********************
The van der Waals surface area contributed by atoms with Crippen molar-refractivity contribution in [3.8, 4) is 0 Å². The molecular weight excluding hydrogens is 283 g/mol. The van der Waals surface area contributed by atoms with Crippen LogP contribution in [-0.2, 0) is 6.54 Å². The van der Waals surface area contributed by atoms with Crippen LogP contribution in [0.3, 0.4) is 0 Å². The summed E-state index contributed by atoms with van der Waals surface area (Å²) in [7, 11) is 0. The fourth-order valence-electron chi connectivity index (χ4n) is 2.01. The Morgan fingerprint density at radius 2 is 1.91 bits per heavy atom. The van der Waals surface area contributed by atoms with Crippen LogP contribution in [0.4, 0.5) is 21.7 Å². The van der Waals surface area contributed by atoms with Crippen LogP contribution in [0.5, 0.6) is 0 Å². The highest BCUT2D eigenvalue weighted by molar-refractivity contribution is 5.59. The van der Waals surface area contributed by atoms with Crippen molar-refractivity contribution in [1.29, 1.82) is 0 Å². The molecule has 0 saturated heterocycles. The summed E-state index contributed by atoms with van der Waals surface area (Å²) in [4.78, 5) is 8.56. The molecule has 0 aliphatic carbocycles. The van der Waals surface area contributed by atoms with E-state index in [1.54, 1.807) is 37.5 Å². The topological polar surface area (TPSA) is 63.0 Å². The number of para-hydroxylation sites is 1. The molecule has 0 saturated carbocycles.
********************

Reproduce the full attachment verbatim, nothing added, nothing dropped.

The van der Waals surface area contributed by atoms with Crippen molar-refractivity contribution in [3.8, 4) is 0 Å². The molecular weight excluding hydrogens is 283 g/mol. The van der Waals surface area contributed by atoms with Crippen LogP contribution in [-0.2, 0) is 6.54 Å². The van der Waals surface area contributed by atoms with Crippen LogP contribution in [0.3, 0.4) is 0 Å². The summed E-state index contributed by atoms with van der Waals surface area (Å²) in [7, 11) is 0. The fourth-order valence-electron chi connectivity index (χ4n) is 2.01. The Morgan fingerprint density at radius 2 is 1.91 bits per heavy atom. The van der Waals surface area contributed by atoms with Crippen LogP contribution in [0.4, 0.5) is 21.7 Å². The van der Waals surface area contributed by atoms with Crippen LogP contribution in [0.5, 0.6) is 0 Å². The highest BCUT2D eigenvalue weighted by molar-refractivity contribution is 5.59. The van der Waals surface area contributed by atoms with Crippen molar-refractivity contribution in [1.29, 1.82) is 0 Å². The molecule has 0 saturated heterocycles. The summed E-state index contributed by atoms with van der Waals surface area (Å²) in [4.78, 5) is 8.56. The molecule has 0 aliphatic carbocycles. The van der Waals surface area contributed by atoms with E-state index in [1.54, 1.807) is 37.5 Å². The topological polar surface area (TPSA) is 63.0 Å². The number of para-hydroxylation sites is 1. The molecule has 0 saturated carbocycles.